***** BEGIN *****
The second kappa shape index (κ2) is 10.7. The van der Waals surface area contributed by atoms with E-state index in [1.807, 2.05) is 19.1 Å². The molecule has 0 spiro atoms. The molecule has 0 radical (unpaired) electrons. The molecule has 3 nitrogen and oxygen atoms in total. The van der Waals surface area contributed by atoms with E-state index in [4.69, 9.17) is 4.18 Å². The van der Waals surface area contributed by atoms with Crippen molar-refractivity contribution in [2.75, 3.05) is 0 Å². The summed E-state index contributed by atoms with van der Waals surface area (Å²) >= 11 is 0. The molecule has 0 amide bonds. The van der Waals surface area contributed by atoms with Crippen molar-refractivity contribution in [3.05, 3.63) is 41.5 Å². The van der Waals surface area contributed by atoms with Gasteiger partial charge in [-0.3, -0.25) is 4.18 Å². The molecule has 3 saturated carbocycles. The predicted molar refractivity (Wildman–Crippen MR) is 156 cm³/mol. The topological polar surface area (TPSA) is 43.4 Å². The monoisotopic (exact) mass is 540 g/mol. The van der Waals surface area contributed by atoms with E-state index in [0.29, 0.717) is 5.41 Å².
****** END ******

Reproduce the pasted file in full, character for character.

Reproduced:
The second kappa shape index (κ2) is 10.7. The van der Waals surface area contributed by atoms with E-state index in [1.807, 2.05) is 19.1 Å². The molecule has 0 spiro atoms. The molecule has 0 radical (unpaired) electrons. The molecule has 3 nitrogen and oxygen atoms in total. The van der Waals surface area contributed by atoms with E-state index in [4.69, 9.17) is 4.18 Å². The van der Waals surface area contributed by atoms with Crippen molar-refractivity contribution in [2.75, 3.05) is 0 Å². The summed E-state index contributed by atoms with van der Waals surface area (Å²) >= 11 is 0. The molecule has 0 amide bonds. The van der Waals surface area contributed by atoms with Crippen molar-refractivity contribution in [3.05, 3.63) is 41.5 Å². The van der Waals surface area contributed by atoms with Gasteiger partial charge in [-0.3, -0.25) is 4.18 Å². The molecule has 3 saturated carbocycles. The predicted molar refractivity (Wildman–Crippen MR) is 156 cm³/mol. The topological polar surface area (TPSA) is 43.4 Å². The monoisotopic (exact) mass is 540 g/mol. The van der Waals surface area contributed by atoms with E-state index in [0.29, 0.717) is 5.41 Å².